It’s a new beginning for investors.
After the rally in stocks abruptly ended near the end of May, you may have Fed-induced whiplash. The Federal Reserve finally put an expiration date on its $3 trillion-plus bond-buying program, which sank stocks. But investors have reassessed the situation, recognizing the end of the stimulus as a good thing.
So this is the first trading week of a new month, and the beginning of the third quarter and second half. But more importantly, it’s the start of a new phase in the economy and, in turn, the equity markets.
How will stocks perform for the remainder of 2013?
That’s tough to predict, especially now, given that the investing world hasn’t been “normal” in half a decade, what with global quantitative easing following a tumultuous recession. But examining historical trends can provide valuable clues about what may lie ahead. Let’s take a closer look.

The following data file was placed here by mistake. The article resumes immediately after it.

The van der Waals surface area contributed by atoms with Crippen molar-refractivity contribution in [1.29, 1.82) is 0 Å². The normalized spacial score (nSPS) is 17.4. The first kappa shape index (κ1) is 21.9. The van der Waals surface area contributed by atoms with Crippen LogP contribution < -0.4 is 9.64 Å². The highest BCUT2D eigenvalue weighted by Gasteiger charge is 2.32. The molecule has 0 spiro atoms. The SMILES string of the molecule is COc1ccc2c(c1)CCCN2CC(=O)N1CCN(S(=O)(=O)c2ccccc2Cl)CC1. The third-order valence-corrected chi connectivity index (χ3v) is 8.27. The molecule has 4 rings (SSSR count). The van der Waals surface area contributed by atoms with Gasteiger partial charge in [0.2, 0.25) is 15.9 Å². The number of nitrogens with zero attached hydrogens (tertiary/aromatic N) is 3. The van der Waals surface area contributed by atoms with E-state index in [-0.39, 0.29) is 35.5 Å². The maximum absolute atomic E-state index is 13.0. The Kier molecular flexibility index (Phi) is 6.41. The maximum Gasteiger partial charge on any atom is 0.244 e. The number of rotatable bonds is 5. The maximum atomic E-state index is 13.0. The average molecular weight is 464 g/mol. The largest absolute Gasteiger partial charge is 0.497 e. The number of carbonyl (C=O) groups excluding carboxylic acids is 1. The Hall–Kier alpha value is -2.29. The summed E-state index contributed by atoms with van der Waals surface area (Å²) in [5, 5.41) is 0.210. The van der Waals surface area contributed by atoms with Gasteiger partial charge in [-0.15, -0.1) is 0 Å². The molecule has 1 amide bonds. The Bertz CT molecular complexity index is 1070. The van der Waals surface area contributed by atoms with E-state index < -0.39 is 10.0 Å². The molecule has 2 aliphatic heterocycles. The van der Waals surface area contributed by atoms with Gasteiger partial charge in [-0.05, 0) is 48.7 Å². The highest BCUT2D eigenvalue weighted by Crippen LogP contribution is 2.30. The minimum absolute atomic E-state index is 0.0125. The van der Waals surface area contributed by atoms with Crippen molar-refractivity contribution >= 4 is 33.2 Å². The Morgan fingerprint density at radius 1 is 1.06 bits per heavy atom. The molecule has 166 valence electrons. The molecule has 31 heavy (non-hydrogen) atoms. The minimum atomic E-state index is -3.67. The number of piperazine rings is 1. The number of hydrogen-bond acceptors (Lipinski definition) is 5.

|Historical trends can offer important clues on what’s in store for stocks the rest of 2013.|
First, let’s start by reviewing the biggest winners and losers last quarter and so far this year …
Global Stock-Market Winners
Japanese equities were among the biggest global winners for both the second quarter and all of 2013, up 10.3 percent and 31.6 percent, respectively. U.S. stocks aren’t far behind this year, with the S&P 500 gaining 12.6 percent. The U.S. benchmark is up just 2.4 percent for the quarter.
Is this the beginning of a deeper correction?
The good news is that July is typically the best-performing month for stocks during the third quarter.
The bad news: That’s not saying much because the stock market historically has posted negative results during both August and September, giving July easy comparisons.